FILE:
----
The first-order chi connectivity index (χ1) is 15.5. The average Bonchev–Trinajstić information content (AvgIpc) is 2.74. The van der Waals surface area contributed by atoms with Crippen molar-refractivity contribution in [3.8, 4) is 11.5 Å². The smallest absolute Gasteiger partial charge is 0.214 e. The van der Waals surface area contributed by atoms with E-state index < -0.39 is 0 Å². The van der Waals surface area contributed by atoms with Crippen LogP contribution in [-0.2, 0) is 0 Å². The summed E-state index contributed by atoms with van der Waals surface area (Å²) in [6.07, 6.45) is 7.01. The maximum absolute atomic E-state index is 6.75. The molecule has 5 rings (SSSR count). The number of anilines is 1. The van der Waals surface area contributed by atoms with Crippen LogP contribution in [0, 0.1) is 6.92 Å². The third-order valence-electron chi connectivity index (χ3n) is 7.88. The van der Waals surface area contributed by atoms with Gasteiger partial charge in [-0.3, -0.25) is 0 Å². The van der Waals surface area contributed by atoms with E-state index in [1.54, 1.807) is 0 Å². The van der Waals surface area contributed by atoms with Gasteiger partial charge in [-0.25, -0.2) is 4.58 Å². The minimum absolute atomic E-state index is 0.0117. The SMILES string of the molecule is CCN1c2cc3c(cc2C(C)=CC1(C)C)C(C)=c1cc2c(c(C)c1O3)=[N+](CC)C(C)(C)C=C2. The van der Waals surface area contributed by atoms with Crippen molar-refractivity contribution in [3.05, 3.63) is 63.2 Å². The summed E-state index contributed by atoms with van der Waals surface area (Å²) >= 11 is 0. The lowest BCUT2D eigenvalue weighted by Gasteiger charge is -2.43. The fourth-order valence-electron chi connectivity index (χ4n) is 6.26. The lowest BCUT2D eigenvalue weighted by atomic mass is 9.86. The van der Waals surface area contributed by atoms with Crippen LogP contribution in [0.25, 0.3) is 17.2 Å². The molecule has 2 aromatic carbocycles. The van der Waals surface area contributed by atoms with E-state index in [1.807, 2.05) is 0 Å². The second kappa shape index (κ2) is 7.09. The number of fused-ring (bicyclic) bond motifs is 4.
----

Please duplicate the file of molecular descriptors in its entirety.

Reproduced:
The first-order chi connectivity index (χ1) is 15.5. The average Bonchev–Trinajstić information content (AvgIpc) is 2.74. The van der Waals surface area contributed by atoms with Crippen molar-refractivity contribution in [3.8, 4) is 11.5 Å². The smallest absolute Gasteiger partial charge is 0.214 e. The van der Waals surface area contributed by atoms with E-state index < -0.39 is 0 Å². The van der Waals surface area contributed by atoms with Crippen LogP contribution in [-0.2, 0) is 0 Å². The summed E-state index contributed by atoms with van der Waals surface area (Å²) in [6.07, 6.45) is 7.01. The maximum absolute atomic E-state index is 6.75. The molecule has 5 rings (SSSR count). The number of anilines is 1. The van der Waals surface area contributed by atoms with Crippen LogP contribution in [0, 0.1) is 6.92 Å². The third-order valence-electron chi connectivity index (χ3n) is 7.88. The van der Waals surface area contributed by atoms with Gasteiger partial charge in [-0.3, -0.25) is 0 Å². The van der Waals surface area contributed by atoms with E-state index in [1.54, 1.807) is 0 Å². The van der Waals surface area contributed by atoms with Gasteiger partial charge in [-0.25, -0.2) is 4.58 Å². The minimum absolute atomic E-state index is 0.0117. The SMILES string of the molecule is CCN1c2cc3c(cc2C(C)=CC1(C)C)C(C)=c1cc2c(c(C)c1O3)=[N+](CC)C(C)(C)C=C2. The van der Waals surface area contributed by atoms with Crippen molar-refractivity contribution in [3.05, 3.63) is 63.2 Å². The summed E-state index contributed by atoms with van der Waals surface area (Å²) >= 11 is 0. The lowest BCUT2D eigenvalue weighted by Gasteiger charge is -2.43. The fourth-order valence-electron chi connectivity index (χ4n) is 6.26. The lowest BCUT2D eigenvalue weighted by atomic mass is 9.86. The van der Waals surface area contributed by atoms with Crippen LogP contribution in [0.25, 0.3) is 17.2 Å². The molecule has 2 aromatic carbocycles. The van der Waals surface area contributed by atoms with E-state index in [1.807, 2.05) is 0 Å². The second kappa shape index (κ2) is 7.09. The number of fused-ring (bicyclic) bond motifs is 4.